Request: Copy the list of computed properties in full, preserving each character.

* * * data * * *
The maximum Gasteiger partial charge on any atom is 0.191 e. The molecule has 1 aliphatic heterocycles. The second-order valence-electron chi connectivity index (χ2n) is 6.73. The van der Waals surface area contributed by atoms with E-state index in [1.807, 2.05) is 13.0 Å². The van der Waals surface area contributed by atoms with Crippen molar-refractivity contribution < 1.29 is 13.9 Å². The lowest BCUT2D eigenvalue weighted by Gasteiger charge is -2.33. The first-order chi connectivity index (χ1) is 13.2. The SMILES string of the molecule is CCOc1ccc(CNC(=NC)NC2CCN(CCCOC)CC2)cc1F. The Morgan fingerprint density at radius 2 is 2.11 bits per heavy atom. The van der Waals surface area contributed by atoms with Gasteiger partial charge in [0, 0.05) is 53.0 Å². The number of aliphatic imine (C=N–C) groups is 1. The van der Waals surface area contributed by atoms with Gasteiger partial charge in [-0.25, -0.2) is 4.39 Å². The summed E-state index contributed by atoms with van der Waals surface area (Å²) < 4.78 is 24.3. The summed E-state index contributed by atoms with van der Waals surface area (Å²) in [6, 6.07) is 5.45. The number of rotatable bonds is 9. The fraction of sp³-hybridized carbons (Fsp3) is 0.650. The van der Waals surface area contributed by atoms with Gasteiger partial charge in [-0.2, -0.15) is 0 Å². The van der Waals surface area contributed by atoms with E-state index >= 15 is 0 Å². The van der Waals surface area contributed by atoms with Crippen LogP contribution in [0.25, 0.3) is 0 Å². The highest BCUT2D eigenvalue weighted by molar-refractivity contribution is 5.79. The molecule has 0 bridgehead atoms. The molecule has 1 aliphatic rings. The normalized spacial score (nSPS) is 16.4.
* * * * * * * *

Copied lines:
The maximum Gasteiger partial charge on any atom is 0.191 e. The molecule has 1 aliphatic heterocycles. The second-order valence-electron chi connectivity index (χ2n) is 6.73. The van der Waals surface area contributed by atoms with E-state index in [1.807, 2.05) is 13.0 Å². The van der Waals surface area contributed by atoms with Crippen molar-refractivity contribution < 1.29 is 13.9 Å². The lowest BCUT2D eigenvalue weighted by Gasteiger charge is -2.33. The first-order chi connectivity index (χ1) is 13.2. The SMILES string of the molecule is CCOc1ccc(CNC(=NC)NC2CCN(CCCOC)CC2)cc1F. The Morgan fingerprint density at radius 2 is 2.11 bits per heavy atom. The van der Waals surface area contributed by atoms with Gasteiger partial charge in [0, 0.05) is 53.0 Å². The number of aliphatic imine (C=N–C) groups is 1. The van der Waals surface area contributed by atoms with Gasteiger partial charge in [-0.25, -0.2) is 4.39 Å². The summed E-state index contributed by atoms with van der Waals surface area (Å²) < 4.78 is 24.3. The summed E-state index contributed by atoms with van der Waals surface area (Å²) in [6, 6.07) is 5.45. The number of rotatable bonds is 9. The fraction of sp³-hybridized carbons (Fsp3) is 0.650. The van der Waals surface area contributed by atoms with Gasteiger partial charge in [-0.2, -0.15) is 0 Å². The van der Waals surface area contributed by atoms with E-state index >= 15 is 0 Å². The van der Waals surface area contributed by atoms with Crippen LogP contribution in [0.25, 0.3) is 0 Å². The highest BCUT2D eigenvalue weighted by molar-refractivity contribution is 5.79. The molecule has 0 bridgehead atoms. The molecule has 1 aliphatic rings. The normalized spacial score (nSPS) is 16.4.